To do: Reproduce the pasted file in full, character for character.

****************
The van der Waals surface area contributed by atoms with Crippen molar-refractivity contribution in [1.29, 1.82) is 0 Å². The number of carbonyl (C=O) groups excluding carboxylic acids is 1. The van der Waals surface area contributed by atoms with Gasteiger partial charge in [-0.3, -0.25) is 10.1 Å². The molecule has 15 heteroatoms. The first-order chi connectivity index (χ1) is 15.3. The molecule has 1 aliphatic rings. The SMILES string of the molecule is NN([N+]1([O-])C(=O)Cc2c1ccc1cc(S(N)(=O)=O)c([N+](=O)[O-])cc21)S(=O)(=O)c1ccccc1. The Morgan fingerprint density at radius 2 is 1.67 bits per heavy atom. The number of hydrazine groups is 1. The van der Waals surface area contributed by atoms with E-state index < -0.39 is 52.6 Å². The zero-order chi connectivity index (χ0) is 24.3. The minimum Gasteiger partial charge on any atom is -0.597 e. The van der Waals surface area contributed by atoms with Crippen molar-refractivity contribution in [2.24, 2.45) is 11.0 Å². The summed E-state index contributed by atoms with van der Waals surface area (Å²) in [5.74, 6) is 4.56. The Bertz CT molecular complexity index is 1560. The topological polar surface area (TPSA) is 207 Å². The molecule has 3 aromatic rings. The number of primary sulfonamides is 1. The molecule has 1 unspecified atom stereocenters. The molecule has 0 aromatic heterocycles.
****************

The van der Waals surface area contributed by atoms with Crippen molar-refractivity contribution in [1.29, 1.82) is 0 Å². The number of carbonyl (C=O) groups excluding carboxylic acids is 1. The van der Waals surface area contributed by atoms with Gasteiger partial charge in [-0.3, -0.25) is 10.1 Å². The molecule has 15 heteroatoms. The first-order chi connectivity index (χ1) is 15.3. The molecule has 1 aliphatic rings. The SMILES string of the molecule is NN([N+]1([O-])C(=O)Cc2c1ccc1cc(S(N)(=O)=O)c([N+](=O)[O-])cc21)S(=O)(=O)c1ccccc1. The Morgan fingerprint density at radius 2 is 1.67 bits per heavy atom. The number of hydrazine groups is 1. The van der Waals surface area contributed by atoms with E-state index < -0.39 is 52.6 Å². The zero-order chi connectivity index (χ0) is 24.3. The minimum Gasteiger partial charge on any atom is -0.597 e. The van der Waals surface area contributed by atoms with Crippen molar-refractivity contribution in [2.24, 2.45) is 11.0 Å². The summed E-state index contributed by atoms with van der Waals surface area (Å²) in [5.74, 6) is 4.56. The Bertz CT molecular complexity index is 1560. The topological polar surface area (TPSA) is 207 Å². The molecule has 3 aromatic rings. The number of primary sulfonamides is 1. The molecule has 1 unspecified atom stereocenters. The molecule has 0 aromatic heterocycles.